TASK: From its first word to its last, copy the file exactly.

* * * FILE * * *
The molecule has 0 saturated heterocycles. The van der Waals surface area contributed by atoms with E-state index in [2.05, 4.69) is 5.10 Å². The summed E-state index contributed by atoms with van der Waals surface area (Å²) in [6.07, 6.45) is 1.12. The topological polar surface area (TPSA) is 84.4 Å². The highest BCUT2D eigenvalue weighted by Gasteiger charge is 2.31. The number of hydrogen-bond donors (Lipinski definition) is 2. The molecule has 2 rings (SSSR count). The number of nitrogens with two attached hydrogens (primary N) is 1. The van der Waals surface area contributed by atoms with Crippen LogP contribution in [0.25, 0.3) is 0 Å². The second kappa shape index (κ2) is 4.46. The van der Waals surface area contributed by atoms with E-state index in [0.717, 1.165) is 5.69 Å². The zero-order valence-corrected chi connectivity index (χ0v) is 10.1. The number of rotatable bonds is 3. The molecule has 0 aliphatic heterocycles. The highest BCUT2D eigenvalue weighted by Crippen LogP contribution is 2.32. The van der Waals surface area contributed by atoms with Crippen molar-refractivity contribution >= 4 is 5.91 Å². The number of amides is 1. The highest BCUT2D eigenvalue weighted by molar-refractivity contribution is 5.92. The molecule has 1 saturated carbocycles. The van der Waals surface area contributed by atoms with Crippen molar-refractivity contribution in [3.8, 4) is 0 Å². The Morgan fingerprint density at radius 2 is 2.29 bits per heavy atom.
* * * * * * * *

The molecule has 0 saturated heterocycles. The van der Waals surface area contributed by atoms with E-state index in [2.05, 4.69) is 5.10 Å². The summed E-state index contributed by atoms with van der Waals surface area (Å²) in [6.07, 6.45) is 1.12. The topological polar surface area (TPSA) is 84.4 Å². The highest BCUT2D eigenvalue weighted by Gasteiger charge is 2.31. The number of hydrogen-bond donors (Lipinski definition) is 2. The molecule has 2 rings (SSSR count). The number of nitrogens with two attached hydrogens (primary N) is 1. The van der Waals surface area contributed by atoms with Crippen LogP contribution in [0.25, 0.3) is 0 Å². The second kappa shape index (κ2) is 4.46. The van der Waals surface area contributed by atoms with E-state index in [0.717, 1.165) is 5.69 Å². The zero-order valence-corrected chi connectivity index (χ0v) is 10.1. The number of rotatable bonds is 3. The molecule has 0 aliphatic heterocycles. The highest BCUT2D eigenvalue weighted by Crippen LogP contribution is 2.32. The van der Waals surface area contributed by atoms with Crippen molar-refractivity contribution >= 4 is 5.91 Å². The number of amides is 1. The highest BCUT2D eigenvalue weighted by molar-refractivity contribution is 5.92. The molecule has 1 saturated carbocycles. The van der Waals surface area contributed by atoms with Crippen molar-refractivity contribution in [3.8, 4) is 0 Å². The Morgan fingerprint density at radius 2 is 2.29 bits per heavy atom.